Disability Tax Credit

dtcDo you or a family member have a disability?  Are you markedly restricted in performing day to day activities?

If you answered yes to these questions, you may be entitled to receive a tax credit.  The following guide has a wealth of information to help you determine whether or not you or a family member would qualify to claim the Disability Tax Credit.


Have you been approached by a company that says they can get you thousands of dollars in tax refunds and grants if you qualify for the Disability Tax Credit?

There are a number of these companies popping up nationwide that offer to help you fill out the appropriate forms to apply for the Disability Tax Credit, setup a Registered Disability Savings Plan (RDSP) and help you apply for the Canada Disability Savings Grant for a fee of about 20 – 30% of the proceeds that you are entitled to receive.

For example, if you qualify for the tax credit for a 10 year period you could receive up to $1,800 per year for a total of $18,000.  Based on the 20 - 30% fee schedule you would lose between $3,600 to $5,400 of your tax credit.  The Federal government has taken steps to help disabled taxpayers apply for the DTC without paying huge fees. Form T2201 has been revised and asks you if you want the CRA to automatically adjust all years, whereas in the past your accountant had to file T1 adjustment requests.  So the process of applying for the DTC is now greatly simplified and you shouldn’t need to incur significant accounting fees to apply and claim the DTC.

To apply for the Disability Tax Credit and save thousands of dollars in fees just follow these simple steps:

  1. If you feel that either you or your family member should qualify for the Disability Tax Credit, take the first step and download the attached T2201 form.http://www.cra-arc.gc.ca/E/pbg/tf/t2201/t2201-15e.pdf
  2. Complete the sections of Part A that apply to you.
  3. Make sure you check the box in Section 3 – “Yes, I want the CRA to adjust my returns if possible.”
  4. Sign Section 4
  5. Make an appointment to see your doctor.  This should be a medical professional who has detailed knowledge of your medical history.  Be sure to bring the T2201 form with you to your doctor’s appointment but BEFORE you give it to your doctor or mention that you have the form, ask for your doctor’s verbal opinion about whether he feels you would qualify for the Disability Tax Credit. If the doctor believes you should qualify for the tax credit then ask your doctor to fill out the T2201 form. No sense in paying to have the form completed if you aren’t going to qualify. The doctors charge a nominal fee of $50 - $150 to fill out the form.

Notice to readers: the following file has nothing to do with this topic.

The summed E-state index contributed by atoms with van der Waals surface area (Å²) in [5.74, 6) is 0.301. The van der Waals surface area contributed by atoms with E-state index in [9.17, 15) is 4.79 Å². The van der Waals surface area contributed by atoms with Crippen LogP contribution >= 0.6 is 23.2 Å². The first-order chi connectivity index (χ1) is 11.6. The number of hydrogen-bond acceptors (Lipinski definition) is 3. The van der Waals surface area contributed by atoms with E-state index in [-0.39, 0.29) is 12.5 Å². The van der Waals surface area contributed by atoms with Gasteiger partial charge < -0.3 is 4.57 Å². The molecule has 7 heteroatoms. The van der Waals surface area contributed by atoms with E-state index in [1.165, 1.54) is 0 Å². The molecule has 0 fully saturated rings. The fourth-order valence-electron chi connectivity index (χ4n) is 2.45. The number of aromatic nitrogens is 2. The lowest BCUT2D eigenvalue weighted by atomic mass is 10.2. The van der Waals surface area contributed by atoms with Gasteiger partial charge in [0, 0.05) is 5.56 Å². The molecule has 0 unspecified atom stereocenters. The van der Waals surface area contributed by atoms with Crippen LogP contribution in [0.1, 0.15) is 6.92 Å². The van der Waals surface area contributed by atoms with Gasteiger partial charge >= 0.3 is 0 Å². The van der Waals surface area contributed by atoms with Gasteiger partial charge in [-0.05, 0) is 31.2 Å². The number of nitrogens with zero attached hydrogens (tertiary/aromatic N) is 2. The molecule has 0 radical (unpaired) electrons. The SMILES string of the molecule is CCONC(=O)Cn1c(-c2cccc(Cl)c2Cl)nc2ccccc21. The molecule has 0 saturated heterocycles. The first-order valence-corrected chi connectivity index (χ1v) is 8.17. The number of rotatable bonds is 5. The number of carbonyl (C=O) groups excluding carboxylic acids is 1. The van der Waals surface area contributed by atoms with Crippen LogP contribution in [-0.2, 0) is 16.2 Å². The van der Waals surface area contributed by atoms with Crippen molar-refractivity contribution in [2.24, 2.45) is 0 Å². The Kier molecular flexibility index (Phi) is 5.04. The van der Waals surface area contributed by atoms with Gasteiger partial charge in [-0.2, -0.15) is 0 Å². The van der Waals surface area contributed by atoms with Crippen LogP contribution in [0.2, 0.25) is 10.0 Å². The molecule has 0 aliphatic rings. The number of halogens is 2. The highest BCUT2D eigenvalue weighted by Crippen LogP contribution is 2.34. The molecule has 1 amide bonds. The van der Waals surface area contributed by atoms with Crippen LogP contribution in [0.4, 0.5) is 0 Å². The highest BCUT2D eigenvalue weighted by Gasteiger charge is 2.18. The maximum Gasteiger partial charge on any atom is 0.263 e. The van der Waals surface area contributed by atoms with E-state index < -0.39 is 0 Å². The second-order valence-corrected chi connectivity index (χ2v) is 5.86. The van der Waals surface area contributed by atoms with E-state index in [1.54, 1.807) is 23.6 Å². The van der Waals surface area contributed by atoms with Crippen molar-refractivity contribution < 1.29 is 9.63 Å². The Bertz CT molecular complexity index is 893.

6. Before you leave the doctor’s office double check the section that the doctor has completed to see that he has indicated that you are markedly restricted in any of the areas and has indicated the year that you became disabled. To qualify for the DTC this information must be provided by the doctor and sometimes the information regarding the year of the onset of the disability is overlooked.
  7. When the completed the form is ready to be sent to CRA for processing, take a photocopy of the form for your file and mail the original to CRA at one of the addresses on page 6 of the form. 

Please note that to receive the DTC you or a supporting family member must have paid income tax during the period of disability.  For example if you are collecting Social Assistance, WCB, or have had annual income less than $10,000 chances are you would not have paid any tax and would not receive a refund.  However, if you have a supporting person, ie spouse, parent, or a child (in the case of an elderly parent) and that person has paid tax during your period of disability then your DTC can transfer to that person.

If you paid minimal or no tax during the period of disability Section 2 of the T2201 can be filled out by your supporting person to enable your DTC to transfer to him/her.  By checking the box in Section 3 CRA can adjust all of the applicable years for your supporting person.

When you receive your refund cheque you may want to consider investing into a Registered Disability Savings Plan.  Details regarding this plan are available at


 If you have questions or encounter issues with your DTC application you can ask your accountant to assist you.  If you have followed all of the steps listed above and gotten to the point of mailing in your application, you have already saved on your accounting fees.  

BC Training and Education Savings Grant

images$1,200 BC Training and Education Savings Grant

BC Budget 2016 expanded the $1,200 grant to include children born on or after January 1, 2006, as well the list of financial institutions offering the grant is now rapidly growing.  If your institution is not on the list you can always open a separate account with an institution that is on the list just to get your free $1,200.  You’d better hurry though, there is a deadline to apply, and the program could be scrapped after the next BC election in 2017.  For more information please visit:  http://www2.gov.bc.ca/gov/content/education-training/k-12/support/bc-training-and-education-savings-grant